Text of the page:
Students from St. Mary of the Woods School pray during a service in observance of National Child Abuse Prevention month in Chicago, April 15, 2016. In June 2015, Pope Francis approved the outline of a new system of accountability for Catholic bishops who do not appropriately handle accusations of clergy sexual abuse. (CNS/Catholic New World/Karen Callaway)
A particularly heart-freezing detail emerges in a 60-year-old man's account of how he was abused as a boy by then-Fr. Theodore McCarrick.
As described in a July 19 story in The New York Times: "The connection between Father McCarrick and James's family was deep." James' uncle had been McCarrick's best friend in high school, and the young priest grew up with the family sharing meals and free time with the family. That intimacy was reinforced sacramentally. "James," the Times records, "was baptized by Father McCarrick on June 15, 1958, two weeks after he was ordained as a priest."
"It was explained to us how Jimmy was special to Father McCarrick, because of that very special thing that happened, that he was his first baptism," the man's sister told the Times. James had told Karen and his other siblings of the abuse only days before. James had kept silent for some 40 years.
To fully grasp the sense of betrayal ordinary Catholics feel toward their hierarchy, you must fully grasp the horror of this detail: James was abused by the man who baptized him. The man who stood in persona Christi at the baptismal font, at the family dining table, around the backyard family pool, abused a child of God.
That fact that this same man would rise to the highest ranks of the Catholic Church only heightens the sense of betrayal. It is the anguish felt at the knowledge of this betrayal that caused Cardinal Joseph Ratizinger, on verge of becoming Pope Benedict XVI, to cry out against the "filth" in the church. On Good Friday 2005, in the Colosseum at the Ninth Station of the Cross, when Jesus fell the third time, Ratzinger prayed:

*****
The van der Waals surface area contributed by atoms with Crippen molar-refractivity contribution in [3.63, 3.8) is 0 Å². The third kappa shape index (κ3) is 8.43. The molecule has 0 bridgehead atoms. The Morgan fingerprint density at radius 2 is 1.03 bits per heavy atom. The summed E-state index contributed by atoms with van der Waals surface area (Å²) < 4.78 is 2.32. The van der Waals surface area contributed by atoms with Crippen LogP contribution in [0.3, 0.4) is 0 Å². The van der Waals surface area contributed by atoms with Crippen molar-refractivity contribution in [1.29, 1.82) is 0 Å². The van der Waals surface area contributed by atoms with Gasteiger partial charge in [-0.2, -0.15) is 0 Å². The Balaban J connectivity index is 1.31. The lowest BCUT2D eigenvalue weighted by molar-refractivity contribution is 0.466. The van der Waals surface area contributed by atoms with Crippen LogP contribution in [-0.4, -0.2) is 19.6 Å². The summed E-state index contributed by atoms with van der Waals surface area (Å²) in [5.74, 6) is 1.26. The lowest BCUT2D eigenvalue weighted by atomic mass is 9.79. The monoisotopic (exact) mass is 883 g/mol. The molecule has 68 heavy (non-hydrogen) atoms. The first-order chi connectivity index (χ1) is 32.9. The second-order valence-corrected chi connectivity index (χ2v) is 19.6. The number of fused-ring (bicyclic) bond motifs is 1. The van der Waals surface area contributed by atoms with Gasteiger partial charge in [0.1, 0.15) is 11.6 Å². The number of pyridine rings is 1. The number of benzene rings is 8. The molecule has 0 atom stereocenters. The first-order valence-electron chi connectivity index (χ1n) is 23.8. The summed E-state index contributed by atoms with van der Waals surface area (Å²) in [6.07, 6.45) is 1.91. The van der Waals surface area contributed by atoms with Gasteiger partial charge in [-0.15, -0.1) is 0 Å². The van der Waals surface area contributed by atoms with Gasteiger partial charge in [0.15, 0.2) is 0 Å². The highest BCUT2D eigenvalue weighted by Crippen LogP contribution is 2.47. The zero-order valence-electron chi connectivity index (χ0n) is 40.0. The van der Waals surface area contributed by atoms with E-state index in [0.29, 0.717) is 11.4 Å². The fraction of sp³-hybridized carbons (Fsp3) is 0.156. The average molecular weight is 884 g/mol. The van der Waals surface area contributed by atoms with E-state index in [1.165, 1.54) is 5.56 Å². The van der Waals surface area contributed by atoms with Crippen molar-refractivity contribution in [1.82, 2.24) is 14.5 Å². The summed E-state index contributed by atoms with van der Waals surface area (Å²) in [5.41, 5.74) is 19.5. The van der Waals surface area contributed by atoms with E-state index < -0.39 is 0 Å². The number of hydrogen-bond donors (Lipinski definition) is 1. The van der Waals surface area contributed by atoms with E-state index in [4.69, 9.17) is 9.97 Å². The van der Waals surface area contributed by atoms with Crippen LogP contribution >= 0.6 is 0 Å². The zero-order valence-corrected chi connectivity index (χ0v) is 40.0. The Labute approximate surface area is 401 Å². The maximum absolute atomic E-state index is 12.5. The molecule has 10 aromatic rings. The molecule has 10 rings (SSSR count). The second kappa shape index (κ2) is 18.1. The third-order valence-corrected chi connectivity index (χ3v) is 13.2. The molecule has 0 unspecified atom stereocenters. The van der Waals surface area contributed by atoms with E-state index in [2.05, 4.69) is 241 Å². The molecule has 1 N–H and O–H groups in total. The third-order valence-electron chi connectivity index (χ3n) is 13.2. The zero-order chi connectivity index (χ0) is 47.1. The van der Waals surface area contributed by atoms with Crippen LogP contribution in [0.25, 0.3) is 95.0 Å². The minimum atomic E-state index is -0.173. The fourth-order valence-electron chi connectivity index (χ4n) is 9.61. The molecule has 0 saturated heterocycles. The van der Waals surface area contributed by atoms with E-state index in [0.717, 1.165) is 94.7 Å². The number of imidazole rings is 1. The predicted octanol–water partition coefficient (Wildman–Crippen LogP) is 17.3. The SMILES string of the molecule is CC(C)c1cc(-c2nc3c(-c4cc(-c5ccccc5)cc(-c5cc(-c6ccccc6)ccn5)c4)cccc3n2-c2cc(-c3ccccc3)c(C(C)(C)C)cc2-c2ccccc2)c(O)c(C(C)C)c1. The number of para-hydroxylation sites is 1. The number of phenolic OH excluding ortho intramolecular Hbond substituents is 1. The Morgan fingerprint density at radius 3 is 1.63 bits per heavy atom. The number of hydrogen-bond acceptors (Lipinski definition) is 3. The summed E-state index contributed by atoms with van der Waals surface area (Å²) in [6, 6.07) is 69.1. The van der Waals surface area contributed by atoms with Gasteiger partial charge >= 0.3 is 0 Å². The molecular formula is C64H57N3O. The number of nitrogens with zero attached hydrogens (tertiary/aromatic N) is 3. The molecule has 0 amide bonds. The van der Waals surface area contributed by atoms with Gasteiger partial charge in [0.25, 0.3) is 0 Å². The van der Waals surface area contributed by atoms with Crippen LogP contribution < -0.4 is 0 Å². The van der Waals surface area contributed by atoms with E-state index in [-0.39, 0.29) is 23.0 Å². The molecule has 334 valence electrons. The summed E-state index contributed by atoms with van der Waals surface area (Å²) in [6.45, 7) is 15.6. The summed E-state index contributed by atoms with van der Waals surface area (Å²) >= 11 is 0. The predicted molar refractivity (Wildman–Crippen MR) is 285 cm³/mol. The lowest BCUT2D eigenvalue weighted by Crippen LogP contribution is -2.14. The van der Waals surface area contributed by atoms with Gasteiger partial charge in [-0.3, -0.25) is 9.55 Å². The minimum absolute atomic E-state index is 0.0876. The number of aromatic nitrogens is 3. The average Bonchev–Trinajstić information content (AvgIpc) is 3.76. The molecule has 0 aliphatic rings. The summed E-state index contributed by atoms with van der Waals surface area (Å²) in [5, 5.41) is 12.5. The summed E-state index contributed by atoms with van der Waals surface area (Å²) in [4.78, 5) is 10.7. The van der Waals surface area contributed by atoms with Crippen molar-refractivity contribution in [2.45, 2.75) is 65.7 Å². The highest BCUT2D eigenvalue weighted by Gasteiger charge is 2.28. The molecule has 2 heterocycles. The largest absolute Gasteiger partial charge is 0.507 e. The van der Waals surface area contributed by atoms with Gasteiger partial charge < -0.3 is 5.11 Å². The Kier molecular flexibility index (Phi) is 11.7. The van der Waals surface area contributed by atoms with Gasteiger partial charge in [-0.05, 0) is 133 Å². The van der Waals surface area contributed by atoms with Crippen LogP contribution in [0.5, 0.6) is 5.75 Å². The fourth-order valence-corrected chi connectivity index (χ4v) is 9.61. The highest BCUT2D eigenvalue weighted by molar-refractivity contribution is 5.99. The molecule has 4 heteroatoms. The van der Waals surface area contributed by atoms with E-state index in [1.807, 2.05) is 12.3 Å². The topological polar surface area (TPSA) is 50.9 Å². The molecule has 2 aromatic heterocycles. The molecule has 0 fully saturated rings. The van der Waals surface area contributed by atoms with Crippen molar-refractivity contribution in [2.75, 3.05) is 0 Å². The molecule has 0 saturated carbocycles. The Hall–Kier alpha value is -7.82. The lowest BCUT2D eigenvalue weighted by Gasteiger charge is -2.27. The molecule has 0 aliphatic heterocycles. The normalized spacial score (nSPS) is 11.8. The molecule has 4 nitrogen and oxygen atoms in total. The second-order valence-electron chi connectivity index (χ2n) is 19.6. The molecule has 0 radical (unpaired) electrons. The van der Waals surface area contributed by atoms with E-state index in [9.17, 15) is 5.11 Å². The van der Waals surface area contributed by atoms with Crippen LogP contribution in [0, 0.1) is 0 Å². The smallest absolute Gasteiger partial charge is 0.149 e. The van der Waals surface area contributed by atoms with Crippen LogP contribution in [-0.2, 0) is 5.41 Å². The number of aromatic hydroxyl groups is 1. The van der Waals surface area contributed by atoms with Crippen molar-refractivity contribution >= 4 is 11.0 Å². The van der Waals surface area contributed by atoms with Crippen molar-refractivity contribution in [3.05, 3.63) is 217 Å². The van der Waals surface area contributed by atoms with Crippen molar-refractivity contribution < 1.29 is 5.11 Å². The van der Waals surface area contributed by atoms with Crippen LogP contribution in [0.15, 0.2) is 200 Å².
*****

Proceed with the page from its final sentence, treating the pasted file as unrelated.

Think of how much Christ suffers in his own Church … How often is the holy sacrament of his Presence abused, how often must he enter empty and evil hearts!… How often is his Word twisted and misused! What little faith is present behind so many theories, so many empty words!
How much filth there is in the Church, and even among those who, in the priesthood, ought to belong entirely to him! How much pride, how much self-complacency! … The soiled garments and face of your Church throw us into confusion. Yet it is we ourselves who have soiled them! It is we who betray you time and time again, after all our lofty words and grand gestures.
NCR has reported and commented in recent editorials about the progress the Catholic Church has made in addressing the decades-long scandal of the sexual abuse of minors by clergy. The McCarrick case shows in vivid detail where the church continues to fail and what it must do to purge itself of this contamination.
The McCarrick case does not just indict a single individual, it indicts the full structure of the Catholic Church that has enabled this outrage to continue for so long.
To demonstrate the seriousness of his offenses, McCarrick should be removed from the College of Cardinals. His advanced age and already retired status would mean his removal from the college would be largely symbolic, but it would be powerful symbol.
McCarrick, as an archbishop and a cardinal, is not bound by the same norms that govern abuse perpetuated by other clerics. A priest or deacon with a substantiated allegation against him would be removed from the clerical state. McCarrick should face the same fate. To allow McCarrick to lead a private life of prayer and penance is not justice. We repeat again our call for Pope Francis to establish and seat the tribunal he authorized three years ago that would hold bishops responsible for "abuse of office."